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Retaining Wall: Saturated Soil & Hydrostatic Pressure

Retaining Wall: Saturated Soil & Hydrostatic Pressure

Retaining Wall: Saturated Soil & Hydrostatic Pressure

I understand that Hydrostatic pressure and Soil pressure exist cocurrently. I am curous if there are any additional variables at work when calcuating total pressure on a retaining wall.

Full disclaimer: I am not an engineer nor do I pretend to be one. I recognize that these are very basic questions, but I am at the early stages of my understaing. Please be assured I am not and will not attempt to engineer any actual structures.

  1. Does the pore size limit, in any way, the surface area available for hydrostatic loading on the back of a retaining wall? I assume it does not. It would stand to reason that water under pressure would suspend the soil particles and push its way to the point where most of the surface area on the back of the wall was under a hydrostatic load?
  2. Soil particules become suspended in water while a hydrostaic load is present. Does this (or any other water related factor) affect the overall soil load or does it remain the same?
  3. Is the total load on the wall simply (1/2 * H² * γ * Ka) + (1/2 * H² * 62.43) ? (Where γ = the soil density)?

RE: Retaining Wall: Saturated Soil & Hydrostatic Pressure

Consider the soil as marbles. No way would water "suspend" them unless they weigh less unit density than water, in which case they float to the top surface. Use their submerged unit density and internal friction and cohesion in finding the lateral pressure they add to that of water on the wall. Don' get into a rut where somehow the area of water held back has any influence on wall loads. One inch of water width against the wall exerts the same as 10 feet width.

RE: Retaining Wall: Saturated Soil & Hydrostatic Pressure

Thanks for the reply.

The marbles analogy helps. I suppose I was thinking about liquefaction, which would only occur during an earthquake or similar event.

So, this goes back to water pressure; something I'm ashamed to admit I struggle to understand.

I keep imagining an L shaped PVC pipe, with the bottom of the L against the bottom of my wall (so it forms a seal). When it's fill to the top with water it would only be exerting a small force on the wall, equal the pressure times the surface area of the pipe opening.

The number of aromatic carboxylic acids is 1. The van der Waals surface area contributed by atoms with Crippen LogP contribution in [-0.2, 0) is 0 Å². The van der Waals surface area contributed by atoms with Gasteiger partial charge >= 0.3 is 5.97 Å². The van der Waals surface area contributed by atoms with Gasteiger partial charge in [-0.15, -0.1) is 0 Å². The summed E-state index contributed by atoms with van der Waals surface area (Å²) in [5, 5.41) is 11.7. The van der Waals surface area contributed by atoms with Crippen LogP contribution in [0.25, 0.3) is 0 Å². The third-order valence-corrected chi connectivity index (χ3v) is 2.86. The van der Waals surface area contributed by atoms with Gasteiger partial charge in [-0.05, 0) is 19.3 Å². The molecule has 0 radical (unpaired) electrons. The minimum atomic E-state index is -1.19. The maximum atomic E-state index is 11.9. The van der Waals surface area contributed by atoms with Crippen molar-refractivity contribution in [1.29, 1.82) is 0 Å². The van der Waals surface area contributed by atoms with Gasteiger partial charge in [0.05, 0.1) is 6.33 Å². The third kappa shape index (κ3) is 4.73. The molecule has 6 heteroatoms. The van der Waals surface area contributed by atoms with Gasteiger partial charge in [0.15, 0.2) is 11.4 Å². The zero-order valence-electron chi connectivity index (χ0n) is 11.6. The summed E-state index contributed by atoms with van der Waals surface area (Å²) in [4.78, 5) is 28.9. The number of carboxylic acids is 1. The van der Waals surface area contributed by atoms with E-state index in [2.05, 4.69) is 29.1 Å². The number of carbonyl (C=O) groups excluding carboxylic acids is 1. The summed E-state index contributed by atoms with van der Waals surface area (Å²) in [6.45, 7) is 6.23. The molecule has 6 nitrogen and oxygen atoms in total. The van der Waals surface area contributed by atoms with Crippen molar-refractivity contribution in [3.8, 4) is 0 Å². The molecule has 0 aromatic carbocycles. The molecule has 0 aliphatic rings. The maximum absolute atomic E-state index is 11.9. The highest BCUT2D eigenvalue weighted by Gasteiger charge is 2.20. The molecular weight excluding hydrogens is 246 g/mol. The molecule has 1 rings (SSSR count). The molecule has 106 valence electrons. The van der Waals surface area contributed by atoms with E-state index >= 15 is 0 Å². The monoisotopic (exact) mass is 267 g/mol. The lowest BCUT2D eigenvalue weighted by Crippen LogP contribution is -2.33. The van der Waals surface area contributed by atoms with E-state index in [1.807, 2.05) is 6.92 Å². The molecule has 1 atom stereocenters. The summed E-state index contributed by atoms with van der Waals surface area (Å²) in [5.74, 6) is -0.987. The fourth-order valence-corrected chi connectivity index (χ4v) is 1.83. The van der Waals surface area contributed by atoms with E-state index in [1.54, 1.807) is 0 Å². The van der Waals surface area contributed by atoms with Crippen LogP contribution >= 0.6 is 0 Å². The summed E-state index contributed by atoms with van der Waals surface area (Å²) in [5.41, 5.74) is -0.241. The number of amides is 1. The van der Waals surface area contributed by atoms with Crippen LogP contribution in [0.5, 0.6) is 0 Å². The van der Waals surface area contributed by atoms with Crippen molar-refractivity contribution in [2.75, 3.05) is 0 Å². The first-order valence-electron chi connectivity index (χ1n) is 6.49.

For some reason I assumed the opening between our marbles would by analogous to many L shapes PVC pipes pressed against the wall. There would have gaps in our surface area where the marbles touch the wall.

This would exert a lot of pressure, but not the same amount as if the entire wall was in contact with a volume of water behind it.

I feel that this is wrong, and i'm struggling to figure out why. Any help correcting this picture would be much appreciated. I feel bad re-hashing such elementary subjects but I know if I don't have a firm grasp of the basics I wont be able to progress.

RE: Retaining Wall: Saturated Soil & Hydrostatic Pressure

The chunk of earth stuck against the wall may not have any water between it and the wall, but on the other surfaces of the earth chunk there is water pressure, transferring that to the stuck surface, as if there was no earth against the wall. Result the water pressure part of the loads covers the whole wetted surface. Then of course comes the submerged earth part in addition.

RE: Retaining Wall: Saturated Soil & Hydrostatic Pressure

Okay, so my analogy breaks because the PVC as described, can't transfer pressure like soil can.

So if I had a 4 foot high retaining wall with a active soil pressure (Pa) of 830lbs per linear foot, and I also had a hydrostatic head 4ft high behind the wall this would give me an additional 500 lbs of added force:

4² ⋅ γw / 2 = 499.44 lbs per linear foot (where γw = cubic weight of water, 62.42 for this example )

This gives me a total of 830+500 = 1330lbs per linear foot of wall.

Is this correct? Is there anything I've misunderstood or didn't take into consideration?

(thanks again for your patience, I just want to make sure I understand this)

RE: Retaining Wall: Saturated Soil & Hydrostatic Pressure

The Pa value may be high but then your total is OK. Normally for a saturated condition it is unlikely that active earth pressure is involved, but likely an at rest condition. Let's say the soil is clean sand not loose or dense at 55 pcf submerged unit weight (I'm too lazy to go thru exact calcs.) then the lateral earth pressure unit weight at rest might run about half that. Then the force per foot of wall from this soil would run about half the water value, with the total quite less than your number total. Anyhow you are doing OK now? I hope so.

RE: Retaining Wall: Saturated Soil & Hydrostatic Pressure

Yes, I'm good. Thanks for your patience. I really appreciate it.

RE: Retaining Wall: Saturated Soil & Hydrostatic Pressure

OG... good questions from a non-engineer...


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